- April 5, 2016
- Posted by: Josiah Hincks Solicitors
- Category: Property Law Updates
In an era of booming demand for homes, local authorities are under a duty to make long-term plans for delivery of housing land and to ensure that such targets are met. In one case, a council’s poor record in doing that played a decisive part in planning consent being granted for 56 new residences on a Greenfield site.
The site was viewed as a windfall in that it had not been allocated for housing in the area’s development plan. Against the advice of its officers, the council had refused planning consent principally on grounds that the houses would be too close together, resulting in a loss of greenery and inadequate replacement landscaping.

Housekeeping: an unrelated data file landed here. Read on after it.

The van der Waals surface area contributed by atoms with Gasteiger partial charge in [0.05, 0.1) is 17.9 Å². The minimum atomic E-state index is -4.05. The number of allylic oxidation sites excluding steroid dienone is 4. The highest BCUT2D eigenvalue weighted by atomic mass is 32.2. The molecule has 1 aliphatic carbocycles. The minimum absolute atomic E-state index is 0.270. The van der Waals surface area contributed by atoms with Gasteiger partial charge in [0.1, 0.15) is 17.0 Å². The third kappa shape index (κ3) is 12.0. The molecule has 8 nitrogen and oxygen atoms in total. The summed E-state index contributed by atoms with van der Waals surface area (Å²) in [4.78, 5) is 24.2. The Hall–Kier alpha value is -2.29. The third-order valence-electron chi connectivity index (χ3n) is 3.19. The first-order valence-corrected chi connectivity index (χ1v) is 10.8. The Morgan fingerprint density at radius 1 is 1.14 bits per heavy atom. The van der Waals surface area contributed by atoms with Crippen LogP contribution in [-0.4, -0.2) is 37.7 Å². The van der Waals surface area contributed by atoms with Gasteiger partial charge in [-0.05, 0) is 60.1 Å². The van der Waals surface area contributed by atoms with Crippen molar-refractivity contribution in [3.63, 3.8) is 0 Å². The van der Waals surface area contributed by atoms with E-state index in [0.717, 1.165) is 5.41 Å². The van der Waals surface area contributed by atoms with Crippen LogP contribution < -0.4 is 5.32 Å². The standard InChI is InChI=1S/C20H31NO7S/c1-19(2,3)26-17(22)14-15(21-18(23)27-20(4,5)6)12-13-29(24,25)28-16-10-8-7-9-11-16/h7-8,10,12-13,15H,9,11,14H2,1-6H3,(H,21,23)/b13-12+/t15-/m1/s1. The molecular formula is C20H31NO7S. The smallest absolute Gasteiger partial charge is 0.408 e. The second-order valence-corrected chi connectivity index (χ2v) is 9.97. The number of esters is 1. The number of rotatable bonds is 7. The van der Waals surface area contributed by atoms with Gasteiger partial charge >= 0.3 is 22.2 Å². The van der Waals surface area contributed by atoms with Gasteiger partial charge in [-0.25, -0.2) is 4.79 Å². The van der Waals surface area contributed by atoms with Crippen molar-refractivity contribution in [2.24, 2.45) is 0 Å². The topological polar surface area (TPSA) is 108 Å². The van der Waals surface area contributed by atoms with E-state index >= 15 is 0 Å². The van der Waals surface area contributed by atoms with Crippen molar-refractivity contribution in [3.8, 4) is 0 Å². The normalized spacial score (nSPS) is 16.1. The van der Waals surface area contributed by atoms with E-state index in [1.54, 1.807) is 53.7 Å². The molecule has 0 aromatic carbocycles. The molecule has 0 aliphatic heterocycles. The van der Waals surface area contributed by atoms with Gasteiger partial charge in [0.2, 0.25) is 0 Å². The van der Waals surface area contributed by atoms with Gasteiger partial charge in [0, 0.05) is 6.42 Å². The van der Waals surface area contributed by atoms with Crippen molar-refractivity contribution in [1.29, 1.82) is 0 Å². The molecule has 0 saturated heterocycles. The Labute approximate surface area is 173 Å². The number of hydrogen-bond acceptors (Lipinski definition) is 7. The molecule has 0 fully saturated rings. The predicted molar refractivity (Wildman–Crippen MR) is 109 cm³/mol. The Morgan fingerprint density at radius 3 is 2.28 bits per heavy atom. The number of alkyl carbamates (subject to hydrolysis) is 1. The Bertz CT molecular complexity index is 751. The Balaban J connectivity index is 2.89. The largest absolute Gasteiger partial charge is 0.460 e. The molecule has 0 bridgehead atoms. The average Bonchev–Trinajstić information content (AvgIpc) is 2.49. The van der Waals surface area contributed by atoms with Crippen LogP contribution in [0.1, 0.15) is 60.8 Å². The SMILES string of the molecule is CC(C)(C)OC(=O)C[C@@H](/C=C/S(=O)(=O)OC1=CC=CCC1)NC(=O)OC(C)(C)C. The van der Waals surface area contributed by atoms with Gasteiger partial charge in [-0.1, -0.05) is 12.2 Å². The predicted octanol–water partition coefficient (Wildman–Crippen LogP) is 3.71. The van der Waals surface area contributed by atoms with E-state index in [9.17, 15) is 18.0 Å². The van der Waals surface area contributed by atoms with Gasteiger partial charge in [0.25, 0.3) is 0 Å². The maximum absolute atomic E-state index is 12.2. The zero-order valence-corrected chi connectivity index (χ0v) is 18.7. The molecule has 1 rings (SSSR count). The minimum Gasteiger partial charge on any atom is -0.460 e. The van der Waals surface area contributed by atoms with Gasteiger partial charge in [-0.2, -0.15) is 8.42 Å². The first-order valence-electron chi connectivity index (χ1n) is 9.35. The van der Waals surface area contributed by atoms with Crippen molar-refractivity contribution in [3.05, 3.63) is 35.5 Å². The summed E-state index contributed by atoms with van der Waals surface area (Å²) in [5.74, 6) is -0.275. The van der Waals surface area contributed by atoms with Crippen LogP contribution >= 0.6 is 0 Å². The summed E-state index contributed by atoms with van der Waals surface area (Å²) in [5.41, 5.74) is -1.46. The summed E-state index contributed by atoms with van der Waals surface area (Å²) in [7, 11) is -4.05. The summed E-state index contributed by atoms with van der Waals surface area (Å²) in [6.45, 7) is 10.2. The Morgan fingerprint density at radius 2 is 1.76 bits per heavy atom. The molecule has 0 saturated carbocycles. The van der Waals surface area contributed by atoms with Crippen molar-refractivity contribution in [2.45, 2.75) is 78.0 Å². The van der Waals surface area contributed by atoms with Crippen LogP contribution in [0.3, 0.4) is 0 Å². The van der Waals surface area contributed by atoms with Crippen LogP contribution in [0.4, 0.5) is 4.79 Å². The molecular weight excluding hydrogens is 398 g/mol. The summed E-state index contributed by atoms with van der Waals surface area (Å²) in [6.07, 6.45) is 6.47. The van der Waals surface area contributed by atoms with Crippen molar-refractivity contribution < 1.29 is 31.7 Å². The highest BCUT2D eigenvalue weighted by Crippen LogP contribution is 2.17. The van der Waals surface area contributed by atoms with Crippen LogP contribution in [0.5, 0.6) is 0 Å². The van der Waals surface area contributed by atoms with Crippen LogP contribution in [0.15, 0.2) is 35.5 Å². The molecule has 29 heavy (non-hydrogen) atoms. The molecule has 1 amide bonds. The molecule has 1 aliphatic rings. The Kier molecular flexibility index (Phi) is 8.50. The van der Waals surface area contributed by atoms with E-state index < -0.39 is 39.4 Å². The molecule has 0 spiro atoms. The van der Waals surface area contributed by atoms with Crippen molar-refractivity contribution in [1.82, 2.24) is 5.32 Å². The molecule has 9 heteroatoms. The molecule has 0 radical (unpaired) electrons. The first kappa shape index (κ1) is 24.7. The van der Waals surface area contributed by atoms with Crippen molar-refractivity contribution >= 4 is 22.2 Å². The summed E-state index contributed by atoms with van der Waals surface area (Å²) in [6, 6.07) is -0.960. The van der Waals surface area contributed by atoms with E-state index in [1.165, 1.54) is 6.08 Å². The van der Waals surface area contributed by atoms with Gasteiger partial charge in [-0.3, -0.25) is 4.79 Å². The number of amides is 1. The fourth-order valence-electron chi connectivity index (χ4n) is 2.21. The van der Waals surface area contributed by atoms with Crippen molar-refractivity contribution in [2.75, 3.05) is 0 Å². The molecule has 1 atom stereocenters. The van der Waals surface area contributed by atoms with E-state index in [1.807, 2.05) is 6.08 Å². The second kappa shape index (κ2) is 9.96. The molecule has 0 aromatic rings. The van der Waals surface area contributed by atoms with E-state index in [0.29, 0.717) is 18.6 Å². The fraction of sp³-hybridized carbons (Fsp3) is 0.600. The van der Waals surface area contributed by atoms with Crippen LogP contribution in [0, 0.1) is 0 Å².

In allowing the developer’s appeal and granting planning permission, however, a government planning inspector noted that the council’s plan for long-term delivery of housing sites was hugely ambitious but that its record of forecasting and delivery were below par. At a time when management action was called for to increase delivery rates, the project’s contribution to meeting housing demand outweighed any impact it might have on the area’s character and appearance.
The development would include 16 units of affordable housing and the inspector found that the project was sustainable in both landscape and ecological terms. In rejecting the council’s challenge to the inspector’s decision, the High Court found that the reasons he gave could have left the council in no doubt as to why he had reached the rational conclusions he did.
Dartford Borough Council v Secretary of State for Communities and Local Government & Anr. Case Number: CO/4570/2015